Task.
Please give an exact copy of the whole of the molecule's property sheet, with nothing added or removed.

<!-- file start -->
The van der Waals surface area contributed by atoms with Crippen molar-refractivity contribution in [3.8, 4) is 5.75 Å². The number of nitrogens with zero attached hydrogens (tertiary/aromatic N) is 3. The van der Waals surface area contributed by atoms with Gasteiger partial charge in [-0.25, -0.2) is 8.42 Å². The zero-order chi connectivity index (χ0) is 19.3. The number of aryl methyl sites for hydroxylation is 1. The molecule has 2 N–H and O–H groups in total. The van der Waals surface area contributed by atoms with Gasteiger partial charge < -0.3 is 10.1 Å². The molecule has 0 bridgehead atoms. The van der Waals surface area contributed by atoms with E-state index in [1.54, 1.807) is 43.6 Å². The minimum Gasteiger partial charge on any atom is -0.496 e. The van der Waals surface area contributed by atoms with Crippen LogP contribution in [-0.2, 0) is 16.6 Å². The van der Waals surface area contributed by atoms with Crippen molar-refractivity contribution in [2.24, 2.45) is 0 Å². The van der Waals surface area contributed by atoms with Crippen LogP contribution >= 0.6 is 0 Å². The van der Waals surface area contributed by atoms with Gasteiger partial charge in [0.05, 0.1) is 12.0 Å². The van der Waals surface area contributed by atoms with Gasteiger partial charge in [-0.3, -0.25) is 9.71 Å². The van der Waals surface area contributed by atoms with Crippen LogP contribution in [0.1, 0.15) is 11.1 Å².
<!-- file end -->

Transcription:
The van der Waals surface area contributed by atoms with Crippen molar-refractivity contribution in [3.8, 4) is 5.75 Å². The number of nitrogens with zero attached hydrogens (tertiary/aromatic N) is 3. The van der Waals surface area contributed by atoms with Gasteiger partial charge in [-0.25, -0.2) is 8.42 Å². The zero-order chi connectivity index (χ0) is 19.3. The number of aryl methyl sites for hydroxylation is 1. The molecule has 2 N–H and O–H groups in total. The van der Waals surface area contributed by atoms with Gasteiger partial charge < -0.3 is 10.1 Å². The molecule has 0 bridgehead atoms. The van der Waals surface area contributed by atoms with E-state index in [1.54, 1.807) is 43.6 Å². The minimum Gasteiger partial charge on any atom is -0.496 e. The van der Waals surface area contributed by atoms with Crippen LogP contribution in [-0.2, 0) is 16.6 Å². The van der Waals surface area contributed by atoms with Crippen molar-refractivity contribution in [2.24, 2.45) is 0 Å². The van der Waals surface area contributed by atoms with Crippen LogP contribution >= 0.6 is 0 Å². The van der Waals surface area contributed by atoms with Gasteiger partial charge in [0.05, 0.1) is 12.0 Å². The van der Waals surface area contributed by atoms with Gasteiger partial charge in [-0.3, -0.25) is 9.71 Å². The van der Waals surface area contributed by atoms with Crippen LogP contribution in [0.1, 0.15) is 11.1 Å².